Anthony F. Ingram and Susie Coodin in the Bleeding Heart Theatre and Xua Xua Productions presentation of Oleanna. Photo by Graham Ockley.
Anthony F. Ingram and Susie Coodin in the Bleeding Heart Theatre and Xua Xua Productions presentation of Oleanna. Photo by Graham Ockley.

F$ck you, David Mamet.

[pullquote]Oleanna has the ability to get under your skin like a bloody bruise. Theatre should do that more often.[/pullquote]That a play could illicit such a reaction is a credit to the production of Mamet’s incendiary Oleanna, currently on stage at the Havana Theatre.

This is a play about words and director Evan Frayne knows it. Trapped inside the confines of John’s small university office, he uses movement sparingly and takes to heart Mamet’s own belief that “there is no character” and “there are only lines upon the page”. Ensuring his actors, Anthony F Ingram and Susie Coodin, are focused on the essential action, Frayne effectively allows the conflict to resonate on both sides, a resonance that is at times dizzying over the play’s relatively short 80 minutes.

Much is made of Oleanna having been written over twenty years ago, a time where we were only beginning to see some of the extremes of political correctness that we do today. The problem with pigeonholing Oleanna to that specific time overlooks the issue of place as well. It is no secret that university life is a bubble, an artificial microcosm of society that thrives on pushing the status quo, and not always for the greater good. Where Mr Mamet may have intended an exploration of political correctness run amok, it is difficult to ignore the equally damning examination of the artifice that is created inside academia. By cleverly keeping the “group” that Carol continues to insist she represents a mystery, Mamet leaves it open for his audience to draw their own conclusions: is it indeed political correctness to an extreme or a university student looking to exploit the system for her own benefit?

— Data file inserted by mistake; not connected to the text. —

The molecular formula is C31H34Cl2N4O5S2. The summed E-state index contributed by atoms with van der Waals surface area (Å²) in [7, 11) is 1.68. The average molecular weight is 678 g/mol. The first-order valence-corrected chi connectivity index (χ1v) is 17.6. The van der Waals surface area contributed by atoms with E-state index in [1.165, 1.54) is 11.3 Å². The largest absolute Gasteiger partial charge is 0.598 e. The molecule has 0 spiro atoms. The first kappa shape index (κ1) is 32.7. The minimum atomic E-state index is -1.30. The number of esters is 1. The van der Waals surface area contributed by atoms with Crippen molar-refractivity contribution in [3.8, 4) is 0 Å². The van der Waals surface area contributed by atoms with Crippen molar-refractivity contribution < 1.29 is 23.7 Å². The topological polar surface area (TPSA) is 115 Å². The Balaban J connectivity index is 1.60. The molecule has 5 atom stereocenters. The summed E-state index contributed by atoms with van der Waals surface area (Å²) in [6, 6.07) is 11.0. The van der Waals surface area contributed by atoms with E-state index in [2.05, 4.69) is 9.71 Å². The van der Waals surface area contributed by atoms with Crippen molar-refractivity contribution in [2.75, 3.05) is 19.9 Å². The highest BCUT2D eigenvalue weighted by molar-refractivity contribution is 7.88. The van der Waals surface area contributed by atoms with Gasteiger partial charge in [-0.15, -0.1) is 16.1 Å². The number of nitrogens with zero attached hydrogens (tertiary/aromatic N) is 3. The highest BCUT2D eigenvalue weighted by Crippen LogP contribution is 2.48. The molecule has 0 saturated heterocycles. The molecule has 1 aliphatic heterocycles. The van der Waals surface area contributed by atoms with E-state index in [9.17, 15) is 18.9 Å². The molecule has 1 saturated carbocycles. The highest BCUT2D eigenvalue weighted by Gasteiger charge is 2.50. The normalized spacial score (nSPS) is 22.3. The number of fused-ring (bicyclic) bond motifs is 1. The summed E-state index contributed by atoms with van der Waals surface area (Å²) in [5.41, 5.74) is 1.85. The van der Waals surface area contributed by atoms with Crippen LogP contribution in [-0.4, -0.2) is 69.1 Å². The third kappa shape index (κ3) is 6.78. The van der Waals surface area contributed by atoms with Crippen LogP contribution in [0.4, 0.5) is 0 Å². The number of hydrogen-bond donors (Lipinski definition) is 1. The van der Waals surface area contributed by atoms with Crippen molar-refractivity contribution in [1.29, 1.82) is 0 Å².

Besides being one of the best uses of the Havana’s black box space in recent memory, there is a tension that is immediately created between actor and audience with set designer Carolyn Rapanos’s in-the-round set. Evocative of a boxing ring, Frayne and Rapano edge us to the ropes, but keep us just far enough away that we can see almost every blow.  And while Ingram and Coodin successfully land their blows, Mamet leaves it to the audience to decide who delivered the knockout.

Oleanna has the ability to get under your skin like a bloody bruise. Theatre should do that more often.

Oleanna by David Mamet.  A Bleeding Heart Theatre & Xua Xua Productions presentation.  On stage at the Havana Theatre through May 17.  Visit http://www.bleedinghearttheatre.com for tickets and information.